Mini-Review Monday: Touchstone – “Oceans Of Time”

Touchstone Oceans Of Time

Touchstone – Oceans Of Time

Rating: 4 /5

Touchstone’s fourth studio album, Oceans Of Time, sees the UK band continue to home their signature prog rock sound. And when I say “prog rock,” I mean that in a rather broad way. Touchstone combine the edge and immediacy of hard rock with progressive tendencies, strong melodies, and vibrant keyboards to create music that’s colorful and unique. Vocalist Kim Seviour is pleasing to the ears. She’s a more reserved singer than I would have expected, especially for a band like Touchstone. She does, however, emphasize the melodic nature of Touchstone’s music with grace and vulnerability.

The personalities of each song on Oceans Of Time vary as greatly as song length. Bluesy melancholy (“Contact”), scintillating synth-rock with metallic riff hooks (“Flux”), Pink Floyd-like classic prog with a crunch (“Spirit Of The Age”), oscillation between the band’s soft and heavy sides (“Shadow’s End”) – Touchstone never repeat themselves musically, and that’s what makes their music all the more enjoyable. Long-time fans will also be delighted by “Solace 2013,” a rock-oriented re-imagining of the ambient ballad from Touchstone’s 2009 album Wintercoast.

I won’t compare Oceans Of Time to any of Touchstone’s previous albums, since I haven’t heard them in their entirety. But if you haven’t checked out this band before, Oceans Of Time is a good place to start. My only true critique on this album is that the songwriting quality drops off a little after “Flux,” the opening track. I sometimes get discouraged when a band puts the most salient track up front, then follows it up with other songs that don’t seize your attention right away. “Flux” is still far and away my favorite on Oceans Of Time, but I’ve grown to like the rest of the album through repeated listens and am happy for it.

Highlights: “Flux” (check it out below), “Contact,” “Solace 2013”

For fans of Yes, Genesis, Pink Floyd, Anathema, Arjen Lucassen, Evanescence, and Halestorm

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Deciding whether to buy Oceans Of Time from Amazon? Let me know whether you found my review helpful by clicking here and selecting either “Yes” or “No.”

Coming Soon: Next week’s edition of Mini-Review Monday will cover Elysion’s new album, Someplace Better.

Mini-Review Monday: Legend – “Spirit”

Legend Spirit

Legend – Spirit

Rating: 3 / 5

I admit that Legend is a new name to me. However, these UK prog rockers have been around for a while. Keyboardist / band leader Steve Pain founded the band back in 1988, and Spirit is their fifth album. With that experience comes the layered, complex sound that Legend have honed during their career (except during their 13-year hiatus). Varied guitarwork, dynamic drumming, and a colorful palette of keyboards / synths swirl in winding, labyrinthine song structures. Singer Beck Sian swoops from bewitching lows to piercing highs as she sings. Quite often she’s accompanied by a massive-sounding (and non-classical) choir that amps up the bombast even more. Yes, you’re going to hear myriad sounds on Spirit: organs, acoustic and electric guitars, percussion, sitars, ambient keys, cosmic blips and bleeps – and that’s just to start! Apparently the lyrics have a pagan slant, but apart from “Wood For The Trees” the themes are universal enough for all listeners to relate to.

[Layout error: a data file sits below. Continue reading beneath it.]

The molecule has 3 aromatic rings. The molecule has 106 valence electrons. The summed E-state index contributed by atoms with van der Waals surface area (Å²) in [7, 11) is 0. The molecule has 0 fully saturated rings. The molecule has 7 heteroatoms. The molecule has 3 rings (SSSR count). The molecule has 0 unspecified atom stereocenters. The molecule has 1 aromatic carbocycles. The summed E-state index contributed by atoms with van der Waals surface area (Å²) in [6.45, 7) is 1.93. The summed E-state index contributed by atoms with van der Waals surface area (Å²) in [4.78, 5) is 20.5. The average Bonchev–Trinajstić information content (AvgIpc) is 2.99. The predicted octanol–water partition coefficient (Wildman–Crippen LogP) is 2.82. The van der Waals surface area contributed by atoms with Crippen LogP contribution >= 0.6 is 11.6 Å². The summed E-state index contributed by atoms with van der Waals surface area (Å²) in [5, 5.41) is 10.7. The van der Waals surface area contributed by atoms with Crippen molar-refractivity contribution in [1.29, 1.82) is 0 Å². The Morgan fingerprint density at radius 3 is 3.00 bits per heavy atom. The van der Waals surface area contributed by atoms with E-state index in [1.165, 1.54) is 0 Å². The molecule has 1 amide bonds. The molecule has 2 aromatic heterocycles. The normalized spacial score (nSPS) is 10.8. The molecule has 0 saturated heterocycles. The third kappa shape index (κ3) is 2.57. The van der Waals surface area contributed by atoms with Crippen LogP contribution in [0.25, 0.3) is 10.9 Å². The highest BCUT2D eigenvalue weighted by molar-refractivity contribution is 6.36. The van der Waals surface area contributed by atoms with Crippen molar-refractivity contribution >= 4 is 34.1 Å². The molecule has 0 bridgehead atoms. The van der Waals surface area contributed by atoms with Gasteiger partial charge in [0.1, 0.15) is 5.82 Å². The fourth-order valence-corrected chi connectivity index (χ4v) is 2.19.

All this sounds like a recipe for great prog music – but Spirit hasn’t really grown on me since I bought it. A huge reason is that there’s almost too going on in Legend’s music. They’re like a prog rock version of Blind Guardian: The melodies and musical elements compete against each other, making it hard for the listener to concentrate on a song without getting overwhelmed. Also, I prefer Beck’s low- / mid-range vocals to her high notes. Her lower register’s got a spellbinding quality that draws you in. But her higher register peaks so high, it makes me cringe. There are some lovely songs on Spirit, though. “Crossing Of The Ways” entrances with its mix of ethereal soundscapes and tribal percussion; and “A Tangled Skein” and “State Of Grace” have some cool moments (especially the Native American / doom-laced outro of the former, and Beck’s a capella harmonies on the latter). Unfortunately, that’s not enough to percolate my lukewarm feelings into stronger enthusiasm.

If you’re a fan of prog bands like Rush, Renaissance, and Marillion or female vocalists like Kate Bush and Within Temptation’s Sharon den Adel, you might like Legend’s Spirit. Just because I think it’s only OK doesn’t mean that other people won’t like it more.

Deciding whether to buy Spirit from Amazon? Let me know whether you found my review helpful by clicking here and selecting either “Yes” or “No.”

Coming Soon: Just a few hundred words away from 40,000 on my novel-in-progress! I hope to make enough progress to get a new “Chronicling The Craft” online in the next couple weeks.

Mini-Review Monday: “Medea” by Ex Libris

Welcome to the first installment of Mini-Review Mondays! I started the meme on my Facebook page a few weeks ago and thought it was time to introduce it on the blog.

On Mini-Review Mondays, I’ll post a fairly short review (2 or 3 paragraphs long – short for me!) of an album I’ve recently purchased. Expect the reviews to cover the same genres of music I’ve reviewed for other sites: different styles of rock and metal, with maybe some pop or other genres thrown in here and there. Reviews will be posted as new music comes my way, so probably a few times a month instead of every Monday. I hope you’ll enjoy them!

Now, time for the first mini-review… Continue reading